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shope7's avatar
shope7
New Contributor
6 months ago

Non-Cox modem/router

I want to transition away from the rented modem/router. I have what was called gigablast two years ago. It works well but I did have to employ a wifi extender to cover the whole house. I tried the Aris G36 surfboard last week and it was junk. Slower by 50% and the wifi dropped in and out. Does any one have any recommendations?

9 Replies

  • WiderMouthOpen's avatar
    WiderMouthOpen
    Esteemed Contributor

    A wifi extender will slow down your internet because it is half duplex. It can't send and receive at the same time. If you want to get around that, install a ethernet to the room with the weakest signal and install a access point(AP). If ethernet is not possible, and you have coaxial outlets in the room, look into MoCA. Either way, I suggest not getting a modem router combo but instead a stand alone modem and router. For the modem, the SB8200 is good but the Arris S33 is better if you want to future proof. As for the router, I like Asus but others here like Netgear. Do you have a price point in mind? Also, how big is your house?

      • WiderMouthOpen's avatar
        WiderMouthOpen
        Esteemed Contributor

        That is a little more than the typical 2500 coverage most stand alone routers reach. Can you run ethernet to the area(s) that get weak signal? Do you have coaxial outlets in those rooms? If no to both, look into Mesh like the Deco or ZenWifi product. I think they have a dedicated wireless antenna for backhaul. This helps with the "half speed" of extenders. However, using ethernet to a AP will still give you better results.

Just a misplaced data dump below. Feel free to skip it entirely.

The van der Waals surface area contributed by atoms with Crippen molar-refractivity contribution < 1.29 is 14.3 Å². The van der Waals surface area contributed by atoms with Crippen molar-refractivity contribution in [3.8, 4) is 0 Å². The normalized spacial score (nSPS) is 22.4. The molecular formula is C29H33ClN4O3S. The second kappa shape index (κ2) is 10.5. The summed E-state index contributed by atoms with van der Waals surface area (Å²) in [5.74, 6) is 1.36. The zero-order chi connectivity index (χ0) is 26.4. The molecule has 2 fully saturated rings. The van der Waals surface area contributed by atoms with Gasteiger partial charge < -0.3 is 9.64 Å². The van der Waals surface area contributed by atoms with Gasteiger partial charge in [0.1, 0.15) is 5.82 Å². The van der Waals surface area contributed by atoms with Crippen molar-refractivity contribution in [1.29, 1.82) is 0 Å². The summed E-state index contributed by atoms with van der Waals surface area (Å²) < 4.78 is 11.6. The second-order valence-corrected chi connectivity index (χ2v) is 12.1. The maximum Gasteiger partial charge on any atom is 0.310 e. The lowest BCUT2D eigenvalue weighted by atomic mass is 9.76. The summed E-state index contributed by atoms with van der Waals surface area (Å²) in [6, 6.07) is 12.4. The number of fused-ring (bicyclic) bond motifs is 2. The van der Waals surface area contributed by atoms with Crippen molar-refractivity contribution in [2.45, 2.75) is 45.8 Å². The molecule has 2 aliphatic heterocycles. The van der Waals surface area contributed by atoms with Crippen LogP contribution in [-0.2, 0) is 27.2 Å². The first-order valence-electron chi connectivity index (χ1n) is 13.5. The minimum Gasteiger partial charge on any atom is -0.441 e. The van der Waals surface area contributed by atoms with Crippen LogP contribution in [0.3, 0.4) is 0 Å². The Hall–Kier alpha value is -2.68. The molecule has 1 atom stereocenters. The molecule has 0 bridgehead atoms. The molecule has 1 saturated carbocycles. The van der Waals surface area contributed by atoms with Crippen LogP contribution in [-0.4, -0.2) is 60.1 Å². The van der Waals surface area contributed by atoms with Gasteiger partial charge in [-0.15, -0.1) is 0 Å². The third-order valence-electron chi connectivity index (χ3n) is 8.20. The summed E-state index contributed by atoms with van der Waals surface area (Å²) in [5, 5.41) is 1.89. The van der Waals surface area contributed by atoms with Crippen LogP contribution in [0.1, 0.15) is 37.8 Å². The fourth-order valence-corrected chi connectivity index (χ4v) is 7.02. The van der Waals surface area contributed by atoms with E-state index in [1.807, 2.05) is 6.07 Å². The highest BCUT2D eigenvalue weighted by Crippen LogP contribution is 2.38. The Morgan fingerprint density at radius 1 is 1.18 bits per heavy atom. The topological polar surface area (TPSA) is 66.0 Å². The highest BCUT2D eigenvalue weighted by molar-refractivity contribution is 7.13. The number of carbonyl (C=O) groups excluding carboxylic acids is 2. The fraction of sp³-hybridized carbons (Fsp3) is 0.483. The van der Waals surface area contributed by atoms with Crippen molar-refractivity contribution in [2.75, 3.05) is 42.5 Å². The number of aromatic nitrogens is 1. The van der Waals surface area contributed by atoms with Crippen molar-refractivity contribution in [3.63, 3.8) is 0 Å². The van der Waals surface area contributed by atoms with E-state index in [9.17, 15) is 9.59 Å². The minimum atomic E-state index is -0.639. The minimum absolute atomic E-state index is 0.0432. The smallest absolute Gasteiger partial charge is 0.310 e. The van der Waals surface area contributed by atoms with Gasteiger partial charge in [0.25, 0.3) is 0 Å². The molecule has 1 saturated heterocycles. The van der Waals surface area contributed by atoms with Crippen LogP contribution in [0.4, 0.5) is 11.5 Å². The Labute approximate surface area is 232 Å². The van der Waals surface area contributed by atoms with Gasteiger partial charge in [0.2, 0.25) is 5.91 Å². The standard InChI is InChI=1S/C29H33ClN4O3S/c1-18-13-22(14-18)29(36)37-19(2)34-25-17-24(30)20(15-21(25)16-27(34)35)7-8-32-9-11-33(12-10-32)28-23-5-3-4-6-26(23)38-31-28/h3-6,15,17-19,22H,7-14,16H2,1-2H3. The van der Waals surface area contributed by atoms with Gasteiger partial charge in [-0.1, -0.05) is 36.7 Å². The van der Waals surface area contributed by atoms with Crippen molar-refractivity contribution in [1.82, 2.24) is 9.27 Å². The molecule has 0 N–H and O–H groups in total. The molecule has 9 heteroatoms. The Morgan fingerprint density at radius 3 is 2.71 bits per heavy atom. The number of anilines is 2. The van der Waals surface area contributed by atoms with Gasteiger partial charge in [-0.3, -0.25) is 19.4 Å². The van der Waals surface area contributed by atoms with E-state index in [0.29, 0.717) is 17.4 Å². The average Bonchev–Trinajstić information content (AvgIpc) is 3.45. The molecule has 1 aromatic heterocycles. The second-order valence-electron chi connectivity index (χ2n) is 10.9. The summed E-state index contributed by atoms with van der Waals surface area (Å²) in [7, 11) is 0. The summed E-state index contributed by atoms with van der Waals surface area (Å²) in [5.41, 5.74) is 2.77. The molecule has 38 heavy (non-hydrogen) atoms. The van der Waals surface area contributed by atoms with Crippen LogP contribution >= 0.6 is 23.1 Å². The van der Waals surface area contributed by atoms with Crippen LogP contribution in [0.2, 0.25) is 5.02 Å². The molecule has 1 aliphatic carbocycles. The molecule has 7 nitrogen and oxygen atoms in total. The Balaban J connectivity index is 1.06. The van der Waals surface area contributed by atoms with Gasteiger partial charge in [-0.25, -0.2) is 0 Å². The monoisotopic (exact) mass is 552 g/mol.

• Darkatt's avatar
    Darkatt
    Valued Contributor III

    I am using a Netgear RAXE 300 with good results. If you need more coverage, my suggestion would be to add a TP Link TL-WPA7510 KIT, which will use the ethernet port of your router to extend to the remote unit that I believe has an ethernet port on it, and dual band WiFi, that I have setup with the same ssid/wpa so it acts as a mesh network, with a backhaul to the router using powerline. If you have good power lines in the home, it's an excellent and fast option. If you DON'T have good power lines, then it will be SLOW. It works great for me, and my upstairs tv runs 4K without a hiccup, as does my downstairs tv. 

  • WiderMouthOpen's avatar
    WiderMouthOpen
    Esteemed Contributor

    Power lines as in electrical sockets and the wires that connect them. YMMV when it comes to the quality and design of the electrical system in your house. It also depends what devices you have plugged into your sockets. Any kind of AC, heater system, or really anything that has a motor can backfeed noise into the line that play havoc on the powerline signal. I say it goes Ethernet > MoCA > Mesh > Powerline > Weak Wifi in order of performance. If you can run ethernet into the room with weak signal I think that would be your best bet.